• if you’re using Exim as your MTA, edit the aliases file you just copied across so that the path to Alaveteli includes the current element. If it was /var/www/alaveteli/alaveteli/script/mailin, it should now be /var/www/alaveteli/alaveteli/current/script/mailin.
  • copy the following directories from your temporary copy of Alaveteli to the shared directory created by Capistrano on the server:
    • cache/
    • files/
    • lib/acts_as_xapian/xapiandbs (copy this to straight into shared so it becomes shared/xapiandbs)
    • log/

If you’re using rbenv, you can add a rbenv-version containing the ruby string to the shared directory. Alaveteli’s deployment configuration will automatically recognise this and use the specified Ruby version.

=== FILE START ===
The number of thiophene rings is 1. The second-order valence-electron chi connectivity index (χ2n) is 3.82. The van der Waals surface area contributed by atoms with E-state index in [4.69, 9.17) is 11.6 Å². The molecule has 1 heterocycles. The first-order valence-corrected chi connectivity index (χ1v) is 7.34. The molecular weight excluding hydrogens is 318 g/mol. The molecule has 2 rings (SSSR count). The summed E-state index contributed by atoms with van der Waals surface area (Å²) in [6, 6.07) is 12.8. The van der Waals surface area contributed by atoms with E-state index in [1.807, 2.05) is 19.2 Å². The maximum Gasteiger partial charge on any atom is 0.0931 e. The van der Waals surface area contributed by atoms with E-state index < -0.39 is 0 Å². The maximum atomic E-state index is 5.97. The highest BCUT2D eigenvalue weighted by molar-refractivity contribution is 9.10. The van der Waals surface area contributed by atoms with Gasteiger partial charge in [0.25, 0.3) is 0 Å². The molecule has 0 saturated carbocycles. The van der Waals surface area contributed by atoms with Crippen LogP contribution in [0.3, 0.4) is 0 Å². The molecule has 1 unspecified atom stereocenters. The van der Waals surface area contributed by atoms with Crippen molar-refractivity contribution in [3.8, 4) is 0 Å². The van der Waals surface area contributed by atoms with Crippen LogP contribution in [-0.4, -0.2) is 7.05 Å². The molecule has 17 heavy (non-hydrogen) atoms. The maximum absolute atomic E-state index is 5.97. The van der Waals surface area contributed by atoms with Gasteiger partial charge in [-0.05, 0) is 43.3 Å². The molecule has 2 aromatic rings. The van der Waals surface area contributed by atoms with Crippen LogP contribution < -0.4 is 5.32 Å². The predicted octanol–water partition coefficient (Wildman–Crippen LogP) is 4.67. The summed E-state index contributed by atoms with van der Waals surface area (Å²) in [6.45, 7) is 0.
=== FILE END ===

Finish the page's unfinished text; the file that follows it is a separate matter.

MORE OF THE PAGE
Now, back on your local machine:

  • make sure you’re still in the Alaveteli repo (if not, cd back into it)
  • run cap -S stage=staging deploy:update_code to get a code checkout on the server.
  • create a deployment directory on the server by running one of these commands:

Back on the server:

  • update the webserver config (either apache or nginx) to add the current element to the path where it is serving Alaveteli from. If you installed using the installation script, this will be replacing /var/www/alaveteli/alaveteli/ with /var/www/alaveteli/alaveteli/current in /etc/nginx/sites-available/default.
  • edit the server crontab so that the paths in the cron jobs also include the current element. If you used the installation script the crontab will be in etc/cron.d/alaveteli.